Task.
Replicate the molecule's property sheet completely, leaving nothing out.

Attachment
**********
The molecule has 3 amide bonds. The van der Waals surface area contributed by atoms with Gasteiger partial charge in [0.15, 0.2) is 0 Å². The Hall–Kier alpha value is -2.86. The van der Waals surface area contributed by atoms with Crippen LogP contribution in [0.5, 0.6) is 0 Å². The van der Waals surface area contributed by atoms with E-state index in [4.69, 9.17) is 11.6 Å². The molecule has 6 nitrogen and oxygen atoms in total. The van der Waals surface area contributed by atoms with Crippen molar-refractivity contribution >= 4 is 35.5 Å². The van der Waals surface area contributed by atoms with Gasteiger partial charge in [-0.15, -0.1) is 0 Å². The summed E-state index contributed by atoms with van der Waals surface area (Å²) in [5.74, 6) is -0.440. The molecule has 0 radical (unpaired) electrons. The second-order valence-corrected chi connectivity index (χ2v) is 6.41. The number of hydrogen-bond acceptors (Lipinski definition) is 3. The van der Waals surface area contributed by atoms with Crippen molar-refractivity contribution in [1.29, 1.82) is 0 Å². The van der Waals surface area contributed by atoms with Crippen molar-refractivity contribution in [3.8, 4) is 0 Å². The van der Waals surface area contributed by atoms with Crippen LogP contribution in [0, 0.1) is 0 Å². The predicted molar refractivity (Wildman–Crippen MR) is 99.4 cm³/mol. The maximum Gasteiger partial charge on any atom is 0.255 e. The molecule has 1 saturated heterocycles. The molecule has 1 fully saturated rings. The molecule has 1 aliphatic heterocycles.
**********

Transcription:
The molecule has 3 amide bonds. The van der Waals surface area contributed by atoms with Gasteiger partial charge in [0.15, 0.2) is 0 Å². The Hall–Kier alpha value is -2.86. The van der Waals surface area contributed by atoms with Crippen LogP contribution in [0.5, 0.6) is 0 Å². The van der Waals surface area contributed by atoms with E-state index in [4.69, 9.17) is 11.6 Å². The molecule has 6 nitrogen and oxygen atoms in total. The van der Waals surface area contributed by atoms with Crippen molar-refractivity contribution >= 4 is 35.5 Å². The van der Waals surface area contributed by atoms with Gasteiger partial charge in [-0.15, -0.1) is 0 Å². The summed E-state index contributed by atoms with van der Waals surface area (Å²) in [5.74, 6) is -0.440. The molecule has 0 radical (unpaired) electrons. The second-order valence-corrected chi connectivity index (χ2v) is 6.41. The number of hydrogen-bond acceptors (Lipinski definition) is 3. The van der Waals surface area contributed by atoms with Crippen molar-refractivity contribution in [1.29, 1.82) is 0 Å². The van der Waals surface area contributed by atoms with Crippen molar-refractivity contribution in [3.8, 4) is 0 Å². The van der Waals surface area contributed by atoms with Crippen LogP contribution in [0, 0.1) is 0 Å². The predicted molar refractivity (Wildman–Crippen MR) is 99.4 cm³/mol. The maximum Gasteiger partial charge on any atom is 0.255 e. The molecule has 1 saturated heterocycles. The molecule has 1 fully saturated rings. The molecule has 1 aliphatic heterocycles.